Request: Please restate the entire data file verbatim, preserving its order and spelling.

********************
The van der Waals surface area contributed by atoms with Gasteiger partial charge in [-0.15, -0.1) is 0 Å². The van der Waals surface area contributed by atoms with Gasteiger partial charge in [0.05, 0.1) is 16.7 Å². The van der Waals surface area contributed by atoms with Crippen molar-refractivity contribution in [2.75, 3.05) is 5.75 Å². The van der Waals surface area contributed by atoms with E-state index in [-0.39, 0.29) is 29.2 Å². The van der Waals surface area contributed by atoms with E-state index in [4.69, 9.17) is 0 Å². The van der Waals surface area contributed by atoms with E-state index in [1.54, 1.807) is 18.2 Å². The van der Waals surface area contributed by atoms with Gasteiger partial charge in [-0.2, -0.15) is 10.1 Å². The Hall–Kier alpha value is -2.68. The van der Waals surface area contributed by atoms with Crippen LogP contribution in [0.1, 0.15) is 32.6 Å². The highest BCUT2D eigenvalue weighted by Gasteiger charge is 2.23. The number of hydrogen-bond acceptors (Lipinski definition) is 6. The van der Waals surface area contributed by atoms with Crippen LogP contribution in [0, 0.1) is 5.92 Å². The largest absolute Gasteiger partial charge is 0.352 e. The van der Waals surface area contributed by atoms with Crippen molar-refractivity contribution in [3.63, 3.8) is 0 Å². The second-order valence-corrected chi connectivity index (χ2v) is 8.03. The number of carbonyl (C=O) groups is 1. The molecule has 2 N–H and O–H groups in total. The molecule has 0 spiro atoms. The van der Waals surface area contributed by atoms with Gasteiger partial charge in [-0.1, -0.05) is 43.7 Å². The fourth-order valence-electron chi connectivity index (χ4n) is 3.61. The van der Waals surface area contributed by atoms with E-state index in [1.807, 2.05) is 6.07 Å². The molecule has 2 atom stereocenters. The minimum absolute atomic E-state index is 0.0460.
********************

The van der Waals surface area contributed by atoms with Gasteiger partial charge in [-0.15, -0.1) is 0 Å². The van der Waals surface area contributed by atoms with Gasteiger partial charge in [0.05, 0.1) is 16.7 Å². The van der Waals surface area contributed by atoms with Crippen molar-refractivity contribution in [2.75, 3.05) is 5.75 Å². The van der Waals surface area contributed by atoms with E-state index in [-0.39, 0.29) is 29.2 Å². The van der Waals surface area contributed by atoms with E-state index in [4.69, 9.17) is 0 Å². The van der Waals surface area contributed by atoms with E-state index in [1.54, 1.807) is 18.2 Å². The van der Waals surface area contributed by atoms with Gasteiger partial charge in [-0.2, -0.15) is 10.1 Å². The Hall–Kier alpha value is -2.68. The van der Waals surface area contributed by atoms with Crippen LogP contribution in [0.1, 0.15) is 32.6 Å². The highest BCUT2D eigenvalue weighted by Gasteiger charge is 2.23. The number of hydrogen-bond acceptors (Lipinski definition) is 6. The van der Waals surface area contributed by atoms with Crippen LogP contribution in [0, 0.1) is 5.92 Å². The largest absolute Gasteiger partial charge is 0.352 e. The van der Waals surface area contributed by atoms with Crippen molar-refractivity contribution in [3.63, 3.8) is 0 Å². The second-order valence-corrected chi connectivity index (χ2v) is 8.03. The number of carbonyl (C=O) groups is 1. The molecule has 2 N–H and O–H groups in total. The molecule has 0 spiro atoms. The van der Waals surface area contributed by atoms with Gasteiger partial charge in [-0.1, -0.05) is 43.7 Å². The fourth-order valence-electron chi connectivity index (χ4n) is 3.61. The van der Waals surface area contributed by atoms with E-state index in [1.807, 2.05) is 6.07 Å². The molecule has 2 atom stereocenters. The minimum absolute atomic E-state index is 0.0460.